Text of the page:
BRAND: No, because what could be left to be said about me?


BRAND: They know I'm a junkie, they know the way I carried on with women. They know I've been in trouble with the police. They know the ridiculous things I've said and done. I've apologized for all of them. There's no more skeletons in my closet. At least --


MORGAN: I mean, Katy, I've met her, she's a lovely, feisty, funny girl. But her mother, I'd imagine, must have had some concern --


MORGAN: -- about you and her hitching up. Just given -- the moment it happened exploded you into this celebrity stratosphere here. And then slowly all the stories came out from your past. Was she worried, Katy's mom?

BRAND: I suppose that her mother and father are Christians and I suppose one of the key tenets of Christianity is forgiveness and they've certainly practiced that with me. And they've also been very, very open with me and very loving.

I was nervous meeting them. Her father is like, literally, a preacher. I thought this is going to go down well. I'm meeting a Christian preacher --

MORGAN: Not naturally easy bedfellows, you'd say?

BRAND: You wouldn't have thought bedfellows at all. You thought that would be precluded deep from the (INAUDIBLE).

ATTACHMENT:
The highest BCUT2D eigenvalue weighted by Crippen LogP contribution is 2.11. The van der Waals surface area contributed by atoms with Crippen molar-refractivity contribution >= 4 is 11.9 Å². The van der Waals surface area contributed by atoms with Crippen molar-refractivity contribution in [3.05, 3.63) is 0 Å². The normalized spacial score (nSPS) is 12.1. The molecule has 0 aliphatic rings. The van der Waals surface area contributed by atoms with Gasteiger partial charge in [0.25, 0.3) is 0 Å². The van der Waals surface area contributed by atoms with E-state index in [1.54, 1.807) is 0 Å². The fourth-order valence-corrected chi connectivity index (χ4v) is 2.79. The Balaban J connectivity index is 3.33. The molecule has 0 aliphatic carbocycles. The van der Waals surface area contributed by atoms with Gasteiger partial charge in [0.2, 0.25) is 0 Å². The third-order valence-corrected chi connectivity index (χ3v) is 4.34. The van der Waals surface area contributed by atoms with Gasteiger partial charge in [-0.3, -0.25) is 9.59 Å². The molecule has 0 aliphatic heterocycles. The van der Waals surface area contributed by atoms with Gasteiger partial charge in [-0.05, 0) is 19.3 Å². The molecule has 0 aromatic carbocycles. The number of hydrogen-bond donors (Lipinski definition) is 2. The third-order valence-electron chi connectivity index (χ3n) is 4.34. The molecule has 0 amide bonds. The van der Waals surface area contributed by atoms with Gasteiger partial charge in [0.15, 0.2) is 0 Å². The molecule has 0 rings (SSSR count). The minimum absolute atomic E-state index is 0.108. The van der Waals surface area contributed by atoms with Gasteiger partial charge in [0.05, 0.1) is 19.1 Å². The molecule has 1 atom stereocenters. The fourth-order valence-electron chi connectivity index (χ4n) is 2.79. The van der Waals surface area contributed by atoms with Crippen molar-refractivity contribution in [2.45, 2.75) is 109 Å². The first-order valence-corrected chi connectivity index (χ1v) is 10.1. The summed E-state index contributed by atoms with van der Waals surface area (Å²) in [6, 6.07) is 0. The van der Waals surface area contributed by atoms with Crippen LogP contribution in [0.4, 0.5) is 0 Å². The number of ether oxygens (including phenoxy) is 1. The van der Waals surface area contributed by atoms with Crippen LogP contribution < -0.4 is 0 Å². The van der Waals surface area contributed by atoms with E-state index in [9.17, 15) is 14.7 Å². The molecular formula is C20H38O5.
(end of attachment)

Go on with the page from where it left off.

BRAND: But, like, it turns out that we're very comfortable under the same comforter. MORGAN: Are you religious at all?

BRAND: I'm -- yes. I am --

MORGAN: Believe in god?

BRAND: Yes, I am spiritual. I believe absolutely in god, yes.

MORGAN: What do you think "Arthur" will do to you in terms of your Hollywood career? Are you tempted to go a little to do what so many comedians do which is go a little bit more serious next time? Are you searching for that dramatic role inside you?

BRAND: I tried it as a serious actor. I went to the same drama school as Colin Firth in fact. And so a little bit of me thinks, whoa, I'd like to -- but I don't have some yearnings to be taken seriously. I just like being taken as a comedian.

I like comedy. I love it and I just -- just happy to take it as it goes. I don't feel like, oh, "Arthur" doesn't give me enough freedom. I think it's like an honor to be "Arthur."

MORGAN: No, but you are -- you can be more serious than you'd perhaps like people to know. I have had a conversation with you. You are serious. You're very thoughtful. Much more sensitive perhaps than people realize. It's not all just laugh a minute with you. Is it?

BRAND: No. But I think that -- I love making people laugh. I love the sound. I love the feeling it engenders in me and them I hope. So I will just -- you know, do it if something interesting came along. I don't feel like comedy is inferior. I feel like it's superior. I love comedy above all else.